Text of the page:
The publication said the sentencing judgment of the WA Supreme Court was very much a validation of the accuracy and fairness of the article. It said the judgment established that Mr Stack was a substantial dealer of drugs and had a thriving business, and the murder occurred during the course of a robbery of a very substantial amount of drugs from his home. Although the method of killing was different than what was reported, the publication said it had taken reasonable steps to ensure the accuracy of what it published at the time and it was not unreasonable for it to report the electronic media speculation about the details of the killing. The publication said the article’s statement that Mr Stack was “troubled” was strongly based on local sources and supported by the Supreme Court’s finding about the extent of his drug activities. With regard to any distress caused to the family, the publication said the article was as sympathetic to Mr Stack as it could be, and the publication had a responsibility in the public interest to report the detail of the circumstances as it had drawn them from reliable sources. The publication noted it had also provided the opportunity for readers to air their views on the matter, and it had published several letters critical of the article.
The Council’s Standards of Practice require that publications take reasonable steps to ensure that factual material is accurate and not misleading (General Principle 1) and presented with reasonable fairness and balance (General Principle 3). If the material is significantly inaccurate or misleading, or not reasonably fair or balanced, publications must take reasonable steps to provide adequate remedial action or an opportunity for a response to be published (General Principles 2 and 4). The Standards also require that publications take reasonable steps to avoid intruding on a person’s reasonable expectations of privacy and avoid contributing to substantial offence or distress – unless doing so is sufficiently in the public interest (General Principles 5 and 6).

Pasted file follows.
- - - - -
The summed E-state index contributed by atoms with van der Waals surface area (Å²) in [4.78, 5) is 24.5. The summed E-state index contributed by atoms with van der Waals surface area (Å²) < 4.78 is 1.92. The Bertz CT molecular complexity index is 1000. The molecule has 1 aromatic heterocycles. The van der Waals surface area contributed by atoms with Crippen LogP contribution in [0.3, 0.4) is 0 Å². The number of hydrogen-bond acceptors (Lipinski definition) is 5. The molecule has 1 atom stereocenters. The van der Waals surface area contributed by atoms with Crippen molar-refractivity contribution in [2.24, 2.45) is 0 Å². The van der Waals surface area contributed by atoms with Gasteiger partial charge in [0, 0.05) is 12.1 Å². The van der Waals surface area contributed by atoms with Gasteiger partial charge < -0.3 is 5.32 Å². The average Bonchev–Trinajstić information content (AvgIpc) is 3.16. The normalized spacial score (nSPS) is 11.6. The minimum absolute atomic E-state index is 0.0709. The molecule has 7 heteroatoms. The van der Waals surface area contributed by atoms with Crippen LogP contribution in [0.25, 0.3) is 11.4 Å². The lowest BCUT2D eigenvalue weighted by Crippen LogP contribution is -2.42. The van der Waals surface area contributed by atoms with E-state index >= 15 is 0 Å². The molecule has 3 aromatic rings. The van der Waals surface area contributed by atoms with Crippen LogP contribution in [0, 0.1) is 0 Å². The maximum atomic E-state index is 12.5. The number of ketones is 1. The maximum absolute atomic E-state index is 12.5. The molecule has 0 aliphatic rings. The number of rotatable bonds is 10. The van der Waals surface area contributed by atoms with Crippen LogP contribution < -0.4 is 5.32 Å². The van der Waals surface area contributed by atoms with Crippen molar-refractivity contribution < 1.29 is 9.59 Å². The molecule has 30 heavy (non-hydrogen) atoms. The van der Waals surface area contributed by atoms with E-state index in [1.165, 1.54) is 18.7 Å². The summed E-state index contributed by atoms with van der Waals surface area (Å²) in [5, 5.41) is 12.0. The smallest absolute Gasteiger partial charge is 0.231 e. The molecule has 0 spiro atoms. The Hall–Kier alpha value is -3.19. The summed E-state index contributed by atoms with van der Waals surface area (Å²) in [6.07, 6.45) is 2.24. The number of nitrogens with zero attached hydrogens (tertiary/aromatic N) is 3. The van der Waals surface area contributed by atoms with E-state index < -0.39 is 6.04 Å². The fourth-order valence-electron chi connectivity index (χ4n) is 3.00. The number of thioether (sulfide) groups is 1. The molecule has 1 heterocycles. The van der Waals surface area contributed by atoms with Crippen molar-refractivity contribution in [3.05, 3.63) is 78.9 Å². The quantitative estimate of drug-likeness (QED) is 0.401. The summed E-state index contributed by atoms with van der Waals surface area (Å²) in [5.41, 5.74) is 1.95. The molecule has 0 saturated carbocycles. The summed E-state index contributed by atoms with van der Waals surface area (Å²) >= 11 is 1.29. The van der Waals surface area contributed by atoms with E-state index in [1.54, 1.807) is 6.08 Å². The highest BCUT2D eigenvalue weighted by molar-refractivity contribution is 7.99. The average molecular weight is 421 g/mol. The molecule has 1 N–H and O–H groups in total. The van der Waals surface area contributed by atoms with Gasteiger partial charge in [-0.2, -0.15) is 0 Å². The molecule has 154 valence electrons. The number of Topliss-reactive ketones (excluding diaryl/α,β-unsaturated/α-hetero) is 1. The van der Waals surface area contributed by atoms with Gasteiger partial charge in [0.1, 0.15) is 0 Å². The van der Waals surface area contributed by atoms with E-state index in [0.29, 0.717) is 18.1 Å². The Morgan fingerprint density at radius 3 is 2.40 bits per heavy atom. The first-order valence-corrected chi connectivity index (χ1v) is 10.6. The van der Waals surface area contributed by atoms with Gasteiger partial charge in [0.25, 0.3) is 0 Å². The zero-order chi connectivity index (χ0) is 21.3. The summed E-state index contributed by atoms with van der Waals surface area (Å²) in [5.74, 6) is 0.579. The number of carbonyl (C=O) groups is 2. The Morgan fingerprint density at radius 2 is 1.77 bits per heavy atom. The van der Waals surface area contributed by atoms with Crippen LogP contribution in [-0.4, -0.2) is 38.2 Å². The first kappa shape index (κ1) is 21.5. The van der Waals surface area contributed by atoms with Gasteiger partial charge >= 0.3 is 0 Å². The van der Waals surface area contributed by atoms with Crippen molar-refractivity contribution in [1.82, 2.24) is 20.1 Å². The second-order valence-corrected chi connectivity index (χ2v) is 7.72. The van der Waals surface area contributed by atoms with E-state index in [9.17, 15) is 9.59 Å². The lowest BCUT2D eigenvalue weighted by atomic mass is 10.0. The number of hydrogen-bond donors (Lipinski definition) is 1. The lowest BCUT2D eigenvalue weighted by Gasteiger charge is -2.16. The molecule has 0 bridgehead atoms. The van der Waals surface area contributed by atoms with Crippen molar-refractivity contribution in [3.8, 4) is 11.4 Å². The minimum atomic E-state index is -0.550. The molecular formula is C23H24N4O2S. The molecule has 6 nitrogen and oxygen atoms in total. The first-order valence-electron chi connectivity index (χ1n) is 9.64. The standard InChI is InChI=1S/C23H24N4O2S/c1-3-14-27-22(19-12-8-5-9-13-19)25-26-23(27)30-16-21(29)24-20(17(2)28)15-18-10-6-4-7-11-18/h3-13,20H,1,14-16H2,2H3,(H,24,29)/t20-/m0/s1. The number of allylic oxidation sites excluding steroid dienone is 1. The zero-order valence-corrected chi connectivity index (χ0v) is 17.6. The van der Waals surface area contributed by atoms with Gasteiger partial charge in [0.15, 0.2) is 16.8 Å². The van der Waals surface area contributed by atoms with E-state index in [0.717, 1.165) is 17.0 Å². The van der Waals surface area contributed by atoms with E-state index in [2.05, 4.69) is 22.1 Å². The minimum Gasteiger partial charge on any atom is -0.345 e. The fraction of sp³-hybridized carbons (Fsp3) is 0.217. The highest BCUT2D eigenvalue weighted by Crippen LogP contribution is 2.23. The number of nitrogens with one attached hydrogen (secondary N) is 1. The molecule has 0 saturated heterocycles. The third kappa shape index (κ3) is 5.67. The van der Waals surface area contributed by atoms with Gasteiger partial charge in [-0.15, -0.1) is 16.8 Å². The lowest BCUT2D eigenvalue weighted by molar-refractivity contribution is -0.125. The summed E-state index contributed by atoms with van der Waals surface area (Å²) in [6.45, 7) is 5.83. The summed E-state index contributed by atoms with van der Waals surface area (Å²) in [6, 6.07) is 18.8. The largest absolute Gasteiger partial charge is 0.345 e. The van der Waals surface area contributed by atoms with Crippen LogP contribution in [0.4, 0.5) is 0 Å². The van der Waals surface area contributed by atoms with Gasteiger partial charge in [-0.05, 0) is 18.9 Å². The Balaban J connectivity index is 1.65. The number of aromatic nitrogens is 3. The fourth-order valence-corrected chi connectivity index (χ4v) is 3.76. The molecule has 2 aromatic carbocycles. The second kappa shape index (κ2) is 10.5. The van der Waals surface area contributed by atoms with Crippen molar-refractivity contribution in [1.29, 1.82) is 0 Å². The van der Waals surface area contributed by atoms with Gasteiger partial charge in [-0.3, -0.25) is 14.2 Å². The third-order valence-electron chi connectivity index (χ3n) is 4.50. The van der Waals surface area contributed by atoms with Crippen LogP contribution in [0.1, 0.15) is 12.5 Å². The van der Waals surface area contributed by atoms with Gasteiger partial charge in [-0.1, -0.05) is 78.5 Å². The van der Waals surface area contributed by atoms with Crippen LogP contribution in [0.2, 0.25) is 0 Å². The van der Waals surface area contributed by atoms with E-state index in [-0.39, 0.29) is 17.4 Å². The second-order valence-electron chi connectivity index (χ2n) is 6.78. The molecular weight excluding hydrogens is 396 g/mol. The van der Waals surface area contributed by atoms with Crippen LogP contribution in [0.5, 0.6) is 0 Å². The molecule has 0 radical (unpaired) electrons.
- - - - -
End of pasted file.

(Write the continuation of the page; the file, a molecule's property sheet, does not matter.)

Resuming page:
Having regard to the sentencing judgment, the Council considers that the article was inaccurate in implying the details of the killing and that a “dog fight for control of the local drug scene” was involved. The publication did not seek any balancing comments by the family or the police, which could have either supported or qualified the claims made. While there may have been some justification in reporting about such electronic media speculation in the first hours after the crime, the intervening eight days gave the publication sufficient time to check whether the speculation was accurate. In repeating the speculation in electronic media about the method of killing and speculation from un-named sources about a “dog fight” eight days after the event, the Council concludes the publication failed to take reasonable steps to ensure accuracy. Accordingly, this aspect of the complaint is upheld. Given Mr Stack’s drug activities, the Council does not uphold the complaint in relation to Mr Stack being described as “troubled”.
The Council also considers that in not taking reasonable steps to ensure accuracy in implying details of the killing and a “dog fight for control of the local drug scene”, the publication failed to take reasonable steps to avoid contributing materially to substantial distress for the family. Given the article appeared soon after the violent death of a young man from a prominent family in the local community, there was a public interest justifying a report on the events, however that public interest did not justify the manner of reporting in this case and the distress caused to the family. As such, the Council concludes that the article breached General Principle 6, and this aspect of the complaint is also upheld.
The Council notes that Ms Kenny did not ask the publication for a correction, right of reply or other remedial action. Having regard to the circumstances, including the nature of the material published, the Council does not reach any conclusion about whether General Principles 2 and 4 were breached.
The Council considers it legitimate for the article to report on a homicide in the community and the coverage was sufficiently in the public interest to outweigh any reasonable expectation of privacy that may have existed under General Principle 5. Accordingly, this aspect of the complaint is not upheld.